Then there was the Nativist movement at the end of the 19th century, arguing that people from Asia and from Southern and Eastern Europe were culturally and racially inferior, poor, and uneducated, or that they were radicals, socialists, and anarchists. After 1921, Asians were excluded and caps were placed on the number of immigrants who could enter from countries like Yugoslavia, Poland, and Italy.

What we see in today’s debates are some old themes like fear of political radicalism. Today, Americans are focused on Muslims and they’re again worried about terrorism and political radicalism. There is still fear of racial and cultural difference.

The immigration debates you see in the United States are not unique to us. You see these same debates in Europe, Asia, and in the United Arab Emirates, where there are also many foreign-born workers who often try to stay in the countries where they work. There’s just as much hostility expressed toward foreigners in those countries as there is here.

Is it accurate to call the United States “a nation of immigrants”?

First of all, it is not true that the United States has always called itself a nation of immigrants. The phrase was not used until the 1880s and it came into popular usage only 60 years ago, when the numbers and proportions of immigrants had reached their lowest point in U.S. history. The problem with the phrase is that many Americans don’t think of themselves as descendents of immigrants. Many African Americans don’t, because their ancestors did not choose  to come here. Native Americans clearly do not think of themselves as immigrants. Many Hispanics of the Southwest don’t think of themselves as immigrants, because the United States conquered that territory. They didn’t cross the border; the border crossed them. Many of the Americans descended from the English who arrived in the 1600s and 1700s don’t think of their forefathers as immigrants either.

So, calling the United States a nation of immigrants is a very recent development. We have to be aware of who is included and who is excluded if we use this phrase. Look at groups who don’t identify with the term and you’ll see that most of them are peoples of color who were excluded from the nation and from citizenship and its rights because they were slaves or conquered peoples. Whether or not the phrase “nation of immigrants” is flexible enough to accept the growing racial diversity among today’s immigrants will be the question of the 21st century.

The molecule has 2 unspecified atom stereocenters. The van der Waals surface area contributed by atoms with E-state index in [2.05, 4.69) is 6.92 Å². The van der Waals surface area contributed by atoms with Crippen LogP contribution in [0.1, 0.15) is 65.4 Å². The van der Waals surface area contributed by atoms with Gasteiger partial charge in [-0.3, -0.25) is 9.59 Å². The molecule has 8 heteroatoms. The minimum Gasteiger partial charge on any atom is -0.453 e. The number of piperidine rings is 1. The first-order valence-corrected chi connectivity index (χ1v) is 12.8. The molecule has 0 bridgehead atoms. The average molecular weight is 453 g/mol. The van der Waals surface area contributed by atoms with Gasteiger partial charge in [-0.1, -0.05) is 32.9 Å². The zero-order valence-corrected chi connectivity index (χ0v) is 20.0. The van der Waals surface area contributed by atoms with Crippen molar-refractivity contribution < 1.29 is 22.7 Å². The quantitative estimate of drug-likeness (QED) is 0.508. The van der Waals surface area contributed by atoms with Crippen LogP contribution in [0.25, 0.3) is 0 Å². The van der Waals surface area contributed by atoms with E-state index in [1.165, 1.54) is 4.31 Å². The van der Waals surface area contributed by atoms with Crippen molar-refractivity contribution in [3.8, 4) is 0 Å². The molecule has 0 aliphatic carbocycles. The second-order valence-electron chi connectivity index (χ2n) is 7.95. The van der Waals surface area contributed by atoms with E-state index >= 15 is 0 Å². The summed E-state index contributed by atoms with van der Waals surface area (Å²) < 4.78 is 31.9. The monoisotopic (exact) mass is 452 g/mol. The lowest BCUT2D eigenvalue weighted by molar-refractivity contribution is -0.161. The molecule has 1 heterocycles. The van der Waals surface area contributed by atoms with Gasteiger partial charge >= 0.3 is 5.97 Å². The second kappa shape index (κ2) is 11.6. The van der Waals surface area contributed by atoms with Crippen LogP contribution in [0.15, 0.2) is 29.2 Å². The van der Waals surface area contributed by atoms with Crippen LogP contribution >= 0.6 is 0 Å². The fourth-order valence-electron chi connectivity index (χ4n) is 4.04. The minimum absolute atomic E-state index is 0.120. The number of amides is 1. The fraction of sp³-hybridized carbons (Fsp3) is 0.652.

How does U.S. immigration policy prioritize who is allowed to legally enter the United States? What does and doesn’t work with our current system?

The United States allots a certain number of visas to immigrants and refugees per year, usually 500,000 to a million. The largest group of visas goes to the very close relatives of U.S. citizens and to immigrants with green cards. The next largest group of visas goes to people with employment skills certified as needed by the U.S. Department of Labor. Almost all of those visas are for highly skilled people like nurses, engineers, etc. It’s almost impossible for a blue-collar worker to qualify for an employment-preference visa as an immigrant.

The main problem with the current policy from my perspective is that the number of visas each year doesn’t go up and down with the labor needs of the United States. Whether our economy is in a boom or in a bust, the number of available visas is stable. The second problem is that the current preference system makes it almost impossible for blue-collar and semi-skilled workers to get a visa. So that is, of course, the population that is most likely to enter the United States illegally. That’s why it’s incorrect when people say, “Oh, those illegal immigrants, why don’t they just wait in line and take turn like everyone else?” They don’t do that because there is no line for them to wait in. President Bush has been talking for quite some time about a guest worker program to solve this problem. But his proposal makes people angry because they think guest workers will take Americans’ jobs.

Are immigrant workers an essential part of the U.S. economy? What effect do they really have on American jobs?

Contrary to popular belief, immigrants are not widely dependent on welfare. Studies show that foreigners are more likely to work than American-born workers are. There are a lot of reasons for that, one being that the majority of immigrants are working age when they come here and they come here specifically to work. About 23 million of those 35 million foreigners [who come to the United States] are working. Most of the rest are children or mothers of young children.

People talk about getting rid of immigrant workers. But if 23 million workers were to disappear tomorrow, the United States would definitely face some problems. Whether it would be insurmountable, well, I’m not an economist, so I can’t say.